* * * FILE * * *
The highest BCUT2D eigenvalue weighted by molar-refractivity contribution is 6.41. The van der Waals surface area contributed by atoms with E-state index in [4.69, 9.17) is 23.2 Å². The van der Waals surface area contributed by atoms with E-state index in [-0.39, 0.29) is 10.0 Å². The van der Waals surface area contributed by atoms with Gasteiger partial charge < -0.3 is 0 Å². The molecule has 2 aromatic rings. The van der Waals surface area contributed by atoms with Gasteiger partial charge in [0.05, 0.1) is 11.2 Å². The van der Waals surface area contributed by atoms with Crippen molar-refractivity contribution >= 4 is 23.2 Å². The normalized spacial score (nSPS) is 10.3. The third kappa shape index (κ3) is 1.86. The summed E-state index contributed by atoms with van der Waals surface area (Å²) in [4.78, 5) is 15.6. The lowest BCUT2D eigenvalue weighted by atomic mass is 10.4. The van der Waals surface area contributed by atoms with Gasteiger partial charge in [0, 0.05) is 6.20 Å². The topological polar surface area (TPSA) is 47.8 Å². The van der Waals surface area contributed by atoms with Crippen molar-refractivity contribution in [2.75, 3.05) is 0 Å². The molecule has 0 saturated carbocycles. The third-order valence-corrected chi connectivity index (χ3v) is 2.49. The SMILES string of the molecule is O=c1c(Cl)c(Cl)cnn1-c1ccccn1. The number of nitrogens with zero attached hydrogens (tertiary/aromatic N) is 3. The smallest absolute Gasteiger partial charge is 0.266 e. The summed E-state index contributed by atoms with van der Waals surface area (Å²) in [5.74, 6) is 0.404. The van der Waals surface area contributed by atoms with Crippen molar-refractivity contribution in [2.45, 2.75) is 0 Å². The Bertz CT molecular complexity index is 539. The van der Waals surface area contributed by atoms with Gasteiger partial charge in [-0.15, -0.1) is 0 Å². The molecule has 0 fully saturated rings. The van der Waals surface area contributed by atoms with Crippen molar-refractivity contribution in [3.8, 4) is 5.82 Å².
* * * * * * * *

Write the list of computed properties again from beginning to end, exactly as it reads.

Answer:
The highest BCUT2D eigenvalue weighted by molar-refractivity contribution is 6.41. The van der Waals surface area contributed by atoms with E-state index in [4.69, 9.17) is 23.2 Å². The van der Waals surface area contributed by atoms with E-state index in [-0.39, 0.29) is 10.0 Å². The van der Waals surface area contributed by atoms with Gasteiger partial charge < -0.3 is 0 Å². The molecule has 2 aromatic rings. The van der Waals surface area contributed by atoms with Gasteiger partial charge in [0.05, 0.1) is 11.2 Å². The van der Waals surface area contributed by atoms with Crippen molar-refractivity contribution >= 4 is 23.2 Å². The normalized spacial score (nSPS) is 10.3. The third kappa shape index (κ3) is 1.86. The summed E-state index contributed by atoms with van der Waals surface area (Å²) in [4.78, 5) is 15.6. The lowest BCUT2D eigenvalue weighted by atomic mass is 10.4. The van der Waals surface area contributed by atoms with Gasteiger partial charge in [0, 0.05) is 6.20 Å². The topological polar surface area (TPSA) is 47.8 Å². The van der Waals surface area contributed by atoms with Crippen molar-refractivity contribution in [2.75, 3.05) is 0 Å². The molecule has 0 saturated carbocycles. The third-order valence-corrected chi connectivity index (χ3v) is 2.49. The SMILES string of the molecule is O=c1c(Cl)c(Cl)cnn1-c1ccccn1. The number of nitrogens with zero attached hydrogens (tertiary/aromatic N) is 3. The smallest absolute Gasteiger partial charge is 0.266 e. The summed E-state index contributed by atoms with van der Waals surface area (Å²) in [5.74, 6) is 0.404. The van der Waals surface area contributed by atoms with Crippen molar-refractivity contribution in [2.45, 2.75) is 0 Å². The Bertz CT molecular complexity index is 539. The van der Waals surface area contributed by atoms with Gasteiger partial charge in [-0.15, -0.1) is 0 Å². The molecule has 0 fully saturated rings. The van der Waals surface area contributed by atoms with Crippen molar-refractivity contribution in [3.8, 4) is 5.82 Å².